Natural Enemies Orienting
to Melanaphis sacchari
J.P. Michaud and Felipe Colares
Kansas State University
Sorghum – Sugarca...
Introduction
Are native predators pre-adapted to find SCA?
Or do they need to evolve novel responses to
find a novel prey?...
Materials & Methods
• Potted sorghum plants infested with EITHER
M. sacchari (SCA) or S. graminum (GB)
• 2 field locations...
The tree line cohort
The sorghum cohort
The tree line cohort
No.aphids/pot
Observation date
No colonies of either aphids species matured
Tree line cohort – major predators
Observation date
The sorghum cohort
No.aphids/pot
Observation date
No colonies of either aphids species matured
No.coccinellidadultsNo.chrysopidlarvae
The sorghum cohort – major predators
Observation date
C. carnea was the only dominant species equally present in both cohorts
No. arthropod life stage-days
Tree line cohort Sor...
No. arthropod life stage-days
Cohort 1 Cohort 2
Life stage GB SCA GB SCA
Lysiphlebus sp. adults 2 5 0 0
mummies 47 0 771 0...
Key Findings (data not shown)
• Relative suitability of SCA versus
GB as prey (lab studies)
• Tested: H. convergens, C. ma...
Key Findings
• No real differences in NE responses
to SCA vs. GB
• ‘Natural’ biocontrol of SCA
should evolve similar to GB...
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Natural enemies Orienting to Melanaphis sacchari

2016 Sorghum Sugarcane Aphid Research Exchange
Published on: Mar 3, 2016
Published in: Education      
Source: www.slideshare.net


Transcripts - Natural enemies Orienting to Melanaphis sacchari

  • 1. Natural Enemies Orienting to Melanaphis sacchari J.P. Michaud and Felipe Colares Kansas State University Sorghum – Sugarcane Aphid Research Exchange Meeting New Orleans, LA January 7 – 8, 2016
  • 2. Introduction Are native predators pre-adapted to find SCA? Or do they need to evolve novel responses to find a novel prey? Hypothesis: Aphid natural enemies will recruit more quickly and in larger numbers to a familiar prey (S. graminum) than to a novel prey (M. sacchari)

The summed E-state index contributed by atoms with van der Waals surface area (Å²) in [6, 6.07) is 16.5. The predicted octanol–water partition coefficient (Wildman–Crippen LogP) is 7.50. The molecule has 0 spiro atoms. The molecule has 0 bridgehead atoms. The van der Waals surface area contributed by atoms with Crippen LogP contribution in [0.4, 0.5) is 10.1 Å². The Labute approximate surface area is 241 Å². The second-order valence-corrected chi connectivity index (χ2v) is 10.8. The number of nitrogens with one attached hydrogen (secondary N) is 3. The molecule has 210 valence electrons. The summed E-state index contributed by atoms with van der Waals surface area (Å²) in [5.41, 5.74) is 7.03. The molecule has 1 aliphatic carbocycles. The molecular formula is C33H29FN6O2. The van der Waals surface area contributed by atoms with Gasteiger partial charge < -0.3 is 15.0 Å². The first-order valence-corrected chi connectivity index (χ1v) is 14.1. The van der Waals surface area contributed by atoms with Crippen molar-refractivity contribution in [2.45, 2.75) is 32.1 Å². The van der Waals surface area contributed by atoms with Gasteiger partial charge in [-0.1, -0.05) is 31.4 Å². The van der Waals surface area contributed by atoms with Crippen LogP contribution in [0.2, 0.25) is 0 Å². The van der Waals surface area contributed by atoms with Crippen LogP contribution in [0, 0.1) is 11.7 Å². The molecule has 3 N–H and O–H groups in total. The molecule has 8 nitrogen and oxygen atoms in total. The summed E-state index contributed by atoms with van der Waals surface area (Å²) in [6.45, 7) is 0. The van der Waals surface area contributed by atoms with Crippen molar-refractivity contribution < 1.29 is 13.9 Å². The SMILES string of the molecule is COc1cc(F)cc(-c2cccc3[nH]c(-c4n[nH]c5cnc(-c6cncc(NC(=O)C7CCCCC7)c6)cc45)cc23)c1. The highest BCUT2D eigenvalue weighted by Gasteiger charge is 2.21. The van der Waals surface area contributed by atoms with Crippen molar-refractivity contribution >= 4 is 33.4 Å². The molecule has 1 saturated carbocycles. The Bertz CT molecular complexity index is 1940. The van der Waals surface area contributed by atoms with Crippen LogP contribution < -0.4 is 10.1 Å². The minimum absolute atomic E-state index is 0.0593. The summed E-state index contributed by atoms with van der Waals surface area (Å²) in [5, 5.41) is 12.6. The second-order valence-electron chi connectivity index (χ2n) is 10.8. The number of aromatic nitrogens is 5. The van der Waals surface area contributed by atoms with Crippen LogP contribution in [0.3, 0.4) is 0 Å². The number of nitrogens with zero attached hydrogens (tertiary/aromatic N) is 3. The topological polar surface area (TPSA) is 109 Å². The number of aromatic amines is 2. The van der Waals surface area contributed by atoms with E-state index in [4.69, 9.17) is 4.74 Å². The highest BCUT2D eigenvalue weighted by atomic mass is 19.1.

• 3. Materials & Methods • Potted sorghum plants infested with EITHER M. sacchari (SCA) or S. graminum (GB) • 2 field locations (tree line vs sorghum monoculture) • All insects counted daily on all plants until aphid colonies consumed • Data tallied as ‘No. life stage-arthropod-days’
  • 4. The tree line cohort
  • 5. The sorghum cohort
  • 6. The tree line cohort No.aphids/pot Observation date No colonies of either aphids species matured
  • 7. Tree line cohort – major predators Observation date
  • 8. The sorghum cohort No.aphids/pot Observation date No colonies of either aphids species matured
  • 9. No.coccinellidadultsNo.chrysopidlarvae The sorghum cohort – major predators Observation date
  • 10. C. carnea was the only dominant species equally present in both cohorts No. arthropod life stage-days Tree line cohort Sorghum cohort Natural enemies Life stage GB SCA GB SCA Aphelinus sp. adults 0 4 8 4 mummies 22 41 771 319 Chamaemyiidae larvae 0 24 0 0 Chrysoperla carnea adults 3 12 10 34 eggs 194 609 204 401 larvae 3 19 35 97 Coccinellidae adults 0 3 58 64 egg masses 0 8 2 97 larvae 0 77 2 24 Erythraeus sp. (mite) nymphs 12 5 0 0 Hemerobiidae adults 0 0 0 1 eggs 0 181 0 0
  • 11. No. arthropod life stage-days Cohort 1 Cohort 2 Life stage GB SCA GB SCA Lysiphlebus sp. adults 2 5 0 0 mummies 47 0 771 0 Orius insidiosus adults 0 0 39 11 nymphs 0 0 104 22 Syrphidae adults 5 9 0 0 eggs 1308 1626 13 37 larvae 631 1278 33 60 pupae 0 5 0 1 Conclusion: There were more differences between locations than between aphid species in natural enemy recruitment
  • 12. Key Findings (data not shown) • Relative suitability of SCA versus GB as prey (lab studies) • Tested: H. convergens, C. maculata, C. carnea and O. insidiosis • Results: SCA was equivalent to GB, i.e. supported development and reproduction of these species just as well
  • 13. Key Findings • No real differences in NE responses to SCA vs. GB • ‘Natural’ biocontrol of SCA should evolve similar to GB • Efforts to conserve native NE’s will assist this process